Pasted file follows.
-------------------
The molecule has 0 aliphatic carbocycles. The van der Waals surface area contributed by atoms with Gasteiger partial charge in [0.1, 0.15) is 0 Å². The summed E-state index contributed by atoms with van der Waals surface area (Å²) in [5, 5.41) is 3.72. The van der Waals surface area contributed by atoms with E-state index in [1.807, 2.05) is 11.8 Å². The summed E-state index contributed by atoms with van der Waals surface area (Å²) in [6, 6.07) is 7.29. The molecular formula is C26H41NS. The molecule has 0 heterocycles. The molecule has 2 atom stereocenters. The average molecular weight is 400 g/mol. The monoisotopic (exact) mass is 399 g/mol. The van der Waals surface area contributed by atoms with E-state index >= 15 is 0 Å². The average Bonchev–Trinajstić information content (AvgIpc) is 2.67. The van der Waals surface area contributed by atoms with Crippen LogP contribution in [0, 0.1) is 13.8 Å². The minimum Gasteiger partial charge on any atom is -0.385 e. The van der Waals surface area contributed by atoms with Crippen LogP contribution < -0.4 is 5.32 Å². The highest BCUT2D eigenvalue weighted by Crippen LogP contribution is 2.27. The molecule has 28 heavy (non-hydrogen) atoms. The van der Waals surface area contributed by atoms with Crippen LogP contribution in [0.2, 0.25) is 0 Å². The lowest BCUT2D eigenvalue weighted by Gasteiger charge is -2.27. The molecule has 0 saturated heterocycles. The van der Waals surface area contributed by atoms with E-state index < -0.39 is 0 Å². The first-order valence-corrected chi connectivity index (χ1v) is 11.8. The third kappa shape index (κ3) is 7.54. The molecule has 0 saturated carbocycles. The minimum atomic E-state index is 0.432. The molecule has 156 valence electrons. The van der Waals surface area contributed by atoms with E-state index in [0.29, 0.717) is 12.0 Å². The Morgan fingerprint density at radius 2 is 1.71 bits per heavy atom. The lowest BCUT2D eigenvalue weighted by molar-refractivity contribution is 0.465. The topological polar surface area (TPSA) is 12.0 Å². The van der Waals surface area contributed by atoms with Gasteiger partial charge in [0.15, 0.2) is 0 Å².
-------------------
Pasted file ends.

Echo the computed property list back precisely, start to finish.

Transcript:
The molecule has 0 aliphatic carbocycles. The van der Waals surface area contributed by atoms with Gasteiger partial charge in [0.1, 0.15) is 0 Å². The summed E-state index contributed by atoms with van der Waals surface area (Å²) in [5, 5.41) is 3.72. The van der Waals surface area contributed by atoms with E-state index in [1.807, 2.05) is 11.8 Å². The summed E-state index contributed by atoms with van der Waals surface area (Å²) in [6, 6.07) is 7.29. The molecular formula is C26H41NS. The molecule has 0 heterocycles. The molecule has 2 atom stereocenters. The average molecular weight is 400 g/mol. The monoisotopic (exact) mass is 399 g/mol. The van der Waals surface area contributed by atoms with E-state index >= 15 is 0 Å². The average Bonchev–Trinajstić information content (AvgIpc) is 2.67. The van der Waals surface area contributed by atoms with Crippen LogP contribution in [0, 0.1) is 13.8 Å². The minimum Gasteiger partial charge on any atom is -0.385 e. The van der Waals surface area contributed by atoms with Crippen LogP contribution < -0.4 is 5.32 Å². The highest BCUT2D eigenvalue weighted by Crippen LogP contribution is 2.27. The molecule has 28 heavy (non-hydrogen) atoms. The van der Waals surface area contributed by atoms with Crippen LogP contribution in [0.2, 0.25) is 0 Å². The lowest BCUT2D eigenvalue weighted by Gasteiger charge is -2.27. The molecule has 0 saturated heterocycles. The van der Waals surface area contributed by atoms with E-state index < -0.39 is 0 Å². The first-order valence-corrected chi connectivity index (χ1v) is 11.8. The third kappa shape index (κ3) is 7.54. The molecule has 0 saturated carbocycles. The minimum atomic E-state index is 0.432. The molecule has 156 valence electrons. The van der Waals surface area contributed by atoms with E-state index in [0.29, 0.717) is 12.0 Å². The Morgan fingerprint density at radius 2 is 1.71 bits per heavy atom. The lowest BCUT2D eigenvalue weighted by molar-refractivity contribution is 0.465. The topological polar surface area (TPSA) is 12.0 Å². The van der Waals surface area contributed by atoms with Gasteiger partial charge in [0.15, 0.2) is 0 Å².